In this post we will see How to Install Logwatch in Debian 7. Logwatch is a perl based server/system log monitoring tool. It becomes very easy to monitor system logs with it. It supports mail based system log delivery to the specified mail address in the configuration file, in a nice HTML format.
The first thing that we will do here is we will setup a basic SMTP server which is only listening to the localhost. This again should not be a major concern because, with every installation of debian, the basic SMTP services listening to localhost is active. By default exim4 is installed and it takes care of SMTP. However I like postfix to take care of SMTP services, so I will go ahead and remove exim4 and install postfix.
root@example:~# apt-get remove --purge exim4 exim4-config root@example:~# apt-get install postfix bsd-mailx
While installing postfix, options to select the type of mail server and the option to select the FQDN of the mail server is presented. Just select localhost for the mail server type and you may use the FQDN of your choice.
The main configuration file of postfix “main.cf” resides in “/etc/postfix/” directory. We will take a backup of it and edit the file to make two important changes in it for the “default_transport” and “relay_transport” parameter. Taking a backup of the “main.cf” is highly recommended. If we make some unexpected changes in it, we can easily revert back.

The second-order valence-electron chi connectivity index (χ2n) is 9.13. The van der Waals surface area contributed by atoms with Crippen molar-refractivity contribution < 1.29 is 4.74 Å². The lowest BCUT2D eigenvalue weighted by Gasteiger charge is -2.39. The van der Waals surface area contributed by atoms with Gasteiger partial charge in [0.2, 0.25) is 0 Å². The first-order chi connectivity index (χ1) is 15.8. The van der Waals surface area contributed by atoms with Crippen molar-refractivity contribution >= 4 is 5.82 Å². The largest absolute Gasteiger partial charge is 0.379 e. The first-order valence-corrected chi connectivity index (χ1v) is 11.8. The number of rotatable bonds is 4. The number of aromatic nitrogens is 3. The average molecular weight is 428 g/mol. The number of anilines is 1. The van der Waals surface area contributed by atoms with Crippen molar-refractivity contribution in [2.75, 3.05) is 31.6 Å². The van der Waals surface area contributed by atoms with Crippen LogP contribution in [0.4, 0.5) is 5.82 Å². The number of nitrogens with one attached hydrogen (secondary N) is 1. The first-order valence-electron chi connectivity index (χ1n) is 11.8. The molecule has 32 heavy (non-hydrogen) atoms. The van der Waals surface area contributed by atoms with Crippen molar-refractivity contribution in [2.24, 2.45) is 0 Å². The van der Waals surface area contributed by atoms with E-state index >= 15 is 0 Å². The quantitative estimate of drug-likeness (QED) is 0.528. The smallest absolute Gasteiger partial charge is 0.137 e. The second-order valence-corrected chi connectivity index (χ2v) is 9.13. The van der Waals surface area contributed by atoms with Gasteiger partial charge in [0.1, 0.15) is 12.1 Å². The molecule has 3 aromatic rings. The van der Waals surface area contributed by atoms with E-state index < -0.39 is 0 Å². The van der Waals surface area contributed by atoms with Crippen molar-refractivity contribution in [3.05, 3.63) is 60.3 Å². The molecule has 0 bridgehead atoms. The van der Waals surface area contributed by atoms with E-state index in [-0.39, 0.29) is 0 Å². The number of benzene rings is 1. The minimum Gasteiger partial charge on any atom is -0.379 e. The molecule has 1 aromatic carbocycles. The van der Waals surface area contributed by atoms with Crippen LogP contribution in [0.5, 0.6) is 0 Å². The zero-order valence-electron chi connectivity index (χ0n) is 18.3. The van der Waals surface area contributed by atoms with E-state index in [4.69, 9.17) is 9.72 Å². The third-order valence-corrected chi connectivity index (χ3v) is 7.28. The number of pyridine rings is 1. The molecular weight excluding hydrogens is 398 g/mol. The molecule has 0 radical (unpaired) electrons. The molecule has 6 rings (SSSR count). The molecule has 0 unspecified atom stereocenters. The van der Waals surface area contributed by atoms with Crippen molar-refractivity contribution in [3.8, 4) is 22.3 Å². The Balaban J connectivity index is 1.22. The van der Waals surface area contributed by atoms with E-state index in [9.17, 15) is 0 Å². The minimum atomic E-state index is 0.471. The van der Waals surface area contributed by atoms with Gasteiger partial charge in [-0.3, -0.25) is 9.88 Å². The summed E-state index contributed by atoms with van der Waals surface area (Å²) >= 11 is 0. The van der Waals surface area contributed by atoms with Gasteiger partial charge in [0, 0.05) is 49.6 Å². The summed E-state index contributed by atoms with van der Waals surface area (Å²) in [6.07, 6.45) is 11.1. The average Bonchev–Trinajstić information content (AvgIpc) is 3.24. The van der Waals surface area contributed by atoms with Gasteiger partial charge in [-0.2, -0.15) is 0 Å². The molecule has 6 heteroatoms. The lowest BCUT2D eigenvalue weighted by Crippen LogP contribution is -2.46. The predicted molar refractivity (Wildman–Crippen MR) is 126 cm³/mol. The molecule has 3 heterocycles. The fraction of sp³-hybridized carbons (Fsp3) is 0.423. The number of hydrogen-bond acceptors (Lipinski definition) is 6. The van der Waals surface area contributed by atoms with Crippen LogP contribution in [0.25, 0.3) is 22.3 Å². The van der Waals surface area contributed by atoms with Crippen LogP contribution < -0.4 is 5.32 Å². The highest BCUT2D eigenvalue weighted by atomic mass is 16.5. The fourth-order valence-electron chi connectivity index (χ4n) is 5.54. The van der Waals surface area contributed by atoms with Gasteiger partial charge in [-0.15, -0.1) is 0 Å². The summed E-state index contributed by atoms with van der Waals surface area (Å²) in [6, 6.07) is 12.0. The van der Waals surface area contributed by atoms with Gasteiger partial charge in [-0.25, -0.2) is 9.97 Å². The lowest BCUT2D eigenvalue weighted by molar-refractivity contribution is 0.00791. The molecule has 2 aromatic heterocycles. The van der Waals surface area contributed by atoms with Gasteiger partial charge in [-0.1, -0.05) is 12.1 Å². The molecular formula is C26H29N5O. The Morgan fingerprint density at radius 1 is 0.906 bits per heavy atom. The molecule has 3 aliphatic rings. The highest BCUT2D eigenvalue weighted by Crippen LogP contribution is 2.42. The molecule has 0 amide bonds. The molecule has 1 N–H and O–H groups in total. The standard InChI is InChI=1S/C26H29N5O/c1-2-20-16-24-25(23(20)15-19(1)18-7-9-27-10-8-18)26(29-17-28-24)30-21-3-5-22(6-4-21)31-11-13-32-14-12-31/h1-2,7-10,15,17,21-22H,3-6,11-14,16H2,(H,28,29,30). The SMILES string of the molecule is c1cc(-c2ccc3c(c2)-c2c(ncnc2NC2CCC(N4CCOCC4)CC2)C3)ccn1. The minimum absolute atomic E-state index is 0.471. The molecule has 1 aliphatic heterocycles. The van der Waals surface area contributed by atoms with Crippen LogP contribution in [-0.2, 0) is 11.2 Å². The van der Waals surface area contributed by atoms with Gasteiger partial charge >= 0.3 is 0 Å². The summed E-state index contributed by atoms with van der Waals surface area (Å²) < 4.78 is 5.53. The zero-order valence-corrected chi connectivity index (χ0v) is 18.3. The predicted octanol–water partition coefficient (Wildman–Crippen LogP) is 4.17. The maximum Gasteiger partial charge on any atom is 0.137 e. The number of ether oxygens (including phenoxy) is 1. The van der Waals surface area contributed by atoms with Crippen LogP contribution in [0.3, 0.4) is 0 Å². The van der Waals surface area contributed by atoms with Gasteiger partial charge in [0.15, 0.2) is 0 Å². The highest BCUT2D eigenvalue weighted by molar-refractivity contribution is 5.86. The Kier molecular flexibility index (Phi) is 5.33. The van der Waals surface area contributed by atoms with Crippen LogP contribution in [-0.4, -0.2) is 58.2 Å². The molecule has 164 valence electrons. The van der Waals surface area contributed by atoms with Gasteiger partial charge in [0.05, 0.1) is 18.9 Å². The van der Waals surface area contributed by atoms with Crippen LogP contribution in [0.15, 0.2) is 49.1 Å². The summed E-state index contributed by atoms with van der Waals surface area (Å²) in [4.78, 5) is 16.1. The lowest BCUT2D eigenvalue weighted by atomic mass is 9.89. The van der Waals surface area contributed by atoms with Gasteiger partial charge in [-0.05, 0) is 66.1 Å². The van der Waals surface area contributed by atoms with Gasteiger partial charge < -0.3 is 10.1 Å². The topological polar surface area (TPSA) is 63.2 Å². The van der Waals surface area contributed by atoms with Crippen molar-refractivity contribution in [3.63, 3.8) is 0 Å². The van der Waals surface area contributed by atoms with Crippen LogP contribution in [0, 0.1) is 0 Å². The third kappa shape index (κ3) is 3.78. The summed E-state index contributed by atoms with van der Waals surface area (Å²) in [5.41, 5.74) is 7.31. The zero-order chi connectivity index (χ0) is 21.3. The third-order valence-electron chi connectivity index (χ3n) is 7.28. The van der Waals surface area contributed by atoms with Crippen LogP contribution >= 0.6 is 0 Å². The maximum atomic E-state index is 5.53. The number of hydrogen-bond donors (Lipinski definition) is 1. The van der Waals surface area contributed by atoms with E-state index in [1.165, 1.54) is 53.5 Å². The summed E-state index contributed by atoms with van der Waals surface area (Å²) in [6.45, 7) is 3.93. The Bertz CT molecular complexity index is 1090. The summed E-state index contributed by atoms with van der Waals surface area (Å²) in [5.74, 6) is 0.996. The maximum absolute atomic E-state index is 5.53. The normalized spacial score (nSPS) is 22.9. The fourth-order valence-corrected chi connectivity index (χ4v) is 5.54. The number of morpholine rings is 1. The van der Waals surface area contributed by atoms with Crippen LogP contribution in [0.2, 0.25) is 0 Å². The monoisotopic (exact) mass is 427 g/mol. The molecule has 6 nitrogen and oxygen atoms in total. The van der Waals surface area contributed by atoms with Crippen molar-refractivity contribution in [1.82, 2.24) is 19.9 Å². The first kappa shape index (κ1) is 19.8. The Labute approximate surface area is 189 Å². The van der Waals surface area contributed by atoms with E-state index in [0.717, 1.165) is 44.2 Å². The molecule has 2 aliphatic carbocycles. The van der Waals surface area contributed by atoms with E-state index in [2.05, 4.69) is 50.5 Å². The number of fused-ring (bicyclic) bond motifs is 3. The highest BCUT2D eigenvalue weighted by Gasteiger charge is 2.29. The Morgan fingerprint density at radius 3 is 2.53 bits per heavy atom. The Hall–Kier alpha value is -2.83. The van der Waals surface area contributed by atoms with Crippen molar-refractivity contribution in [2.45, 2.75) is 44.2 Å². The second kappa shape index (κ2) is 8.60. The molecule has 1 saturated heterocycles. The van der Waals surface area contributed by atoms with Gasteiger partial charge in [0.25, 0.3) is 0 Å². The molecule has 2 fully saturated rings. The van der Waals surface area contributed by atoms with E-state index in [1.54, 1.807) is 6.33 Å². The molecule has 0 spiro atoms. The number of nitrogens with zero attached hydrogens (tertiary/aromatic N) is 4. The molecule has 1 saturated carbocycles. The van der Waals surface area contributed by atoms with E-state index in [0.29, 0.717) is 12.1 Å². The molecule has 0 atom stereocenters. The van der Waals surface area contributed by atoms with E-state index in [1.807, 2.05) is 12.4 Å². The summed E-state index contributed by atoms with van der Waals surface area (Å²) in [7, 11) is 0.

root@example:~ cp -R /etc/postfix/main.cf /etc/postfix/main.cf.bak
By default, the “default_transport” and “relay_transport” parameter look like below pointing to a value of error. This does not allow to send mails and mail sending fails.
default_transport = error relay_transport = error
We will change it to point to a value of relay so that mail sending does not fail.
default_transport = relay relay_transport = relay
That’s it. We are done.
Next, we will install logwatch and do a basic setup for server log watching.
root@example:~# apt-get install logwatch
The main configuration file of logwatch “logwatch.conf” resides in “/usr/share/logwatch/default.conf”. We will take a backup of it.
root@example:~# cp -R /usr/share/logwatch/default.conf/logwatch.conf /usr/share/logwatch/default.conf/logwatch.conf.bak
Now we will edit the “logwatch.conf” file to change the “Output”, “Format”, “MailTo” and “Detail” parameter. The changes look something like this
Output = mail # By Default the value is set to 'stdout' Format = html # By Default the value is set to 'text' MailTo = firstname.lastname@example.org # By Default the value is set to 'root'. Change it your mail ID instead of 'email@example.com' Detail = Med # By Default the value is set to 'Low'. You may use 'High' as well.
Please note that the ‘MailTo’ value can be left pointing at ‘root’, in which case we have to define alias, which is says whom should the mails for ‘root’ be forwarded to. This alias can be defined in “/etc/aliases” file. Take a backup of it. Check the file and if not defined put an entry at the bottom of the file as below
root: firstname.lastname@example.org # Define your mail ID instead of 'email@example.com'.
Also you will need to run the command “newaliases” to incorporate this change.
Now just run the command “logwatch” and a report will be mailed to you.
Also when logwatch is installed, a cron job is also created, which runs logwatch daily and sends report in the specified mail ID.
Thats it. Now we have a daily log monitoring setup for our server ready.